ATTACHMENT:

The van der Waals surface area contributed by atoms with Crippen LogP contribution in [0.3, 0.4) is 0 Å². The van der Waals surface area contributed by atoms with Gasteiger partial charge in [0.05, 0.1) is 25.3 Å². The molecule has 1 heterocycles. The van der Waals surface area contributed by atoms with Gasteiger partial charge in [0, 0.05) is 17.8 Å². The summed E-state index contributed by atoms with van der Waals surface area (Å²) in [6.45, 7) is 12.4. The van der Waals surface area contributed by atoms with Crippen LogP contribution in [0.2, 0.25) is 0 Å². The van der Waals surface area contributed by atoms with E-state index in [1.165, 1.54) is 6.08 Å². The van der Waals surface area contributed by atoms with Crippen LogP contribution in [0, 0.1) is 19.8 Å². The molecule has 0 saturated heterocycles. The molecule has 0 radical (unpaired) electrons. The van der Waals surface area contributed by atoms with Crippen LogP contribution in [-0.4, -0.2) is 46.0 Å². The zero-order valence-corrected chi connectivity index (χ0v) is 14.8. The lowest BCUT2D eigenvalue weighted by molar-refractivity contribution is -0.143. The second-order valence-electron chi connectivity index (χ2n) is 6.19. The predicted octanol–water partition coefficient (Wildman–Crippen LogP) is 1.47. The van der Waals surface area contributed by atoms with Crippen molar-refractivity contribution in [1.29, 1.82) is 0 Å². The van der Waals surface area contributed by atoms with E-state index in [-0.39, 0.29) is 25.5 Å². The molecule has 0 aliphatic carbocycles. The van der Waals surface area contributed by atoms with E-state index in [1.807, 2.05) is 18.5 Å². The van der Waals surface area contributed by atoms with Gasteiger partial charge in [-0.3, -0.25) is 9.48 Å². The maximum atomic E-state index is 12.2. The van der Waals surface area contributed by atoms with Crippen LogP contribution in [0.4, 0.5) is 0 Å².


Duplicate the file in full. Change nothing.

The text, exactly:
The van der Waals surface area contributed by atoms with Crippen LogP contribution in [0.3, 0.4) is 0 Å². The van der Waals surface area contributed by atoms with Gasteiger partial charge in [0.05, 0.1) is 25.3 Å². The molecule has 1 heterocycles. The van der Waals surface area contributed by atoms with Gasteiger partial charge in [0, 0.05) is 17.8 Å². The summed E-state index contributed by atoms with van der Waals surface area (Å²) in [6.45, 7) is 12.4. The van der Waals surface area contributed by atoms with Crippen LogP contribution in [0.2, 0.25) is 0 Å². The van der Waals surface area contributed by atoms with E-state index in [1.165, 1.54) is 6.08 Å². The van der Waals surface area contributed by atoms with Crippen LogP contribution in [0, 0.1) is 19.8 Å². The molecule has 0 saturated heterocycles. The molecule has 0 radical (unpaired) electrons. The van der Waals surface area contributed by atoms with Crippen LogP contribution in [-0.4, -0.2) is 46.0 Å². The zero-order valence-corrected chi connectivity index (χ0v) is 14.8. The lowest BCUT2D eigenvalue weighted by molar-refractivity contribution is -0.143. The second-order valence-electron chi connectivity index (χ2n) is 6.19. The predicted octanol–water partition coefficient (Wildman–Crippen LogP) is 1.47. The van der Waals surface area contributed by atoms with Crippen molar-refractivity contribution in [1.29, 1.82) is 0 Å². The van der Waals surface area contributed by atoms with E-state index in [-0.39, 0.29) is 25.5 Å². The molecule has 0 aliphatic carbocycles. The van der Waals surface area contributed by atoms with E-state index in [1.807, 2.05) is 18.5 Å². The van der Waals surface area contributed by atoms with Gasteiger partial charge in [-0.3, -0.25) is 9.48 Å². The maximum atomic E-state index is 12.2. The van der Waals surface area contributed by atoms with Crippen LogP contribution in [0.4, 0.5) is 0 Å².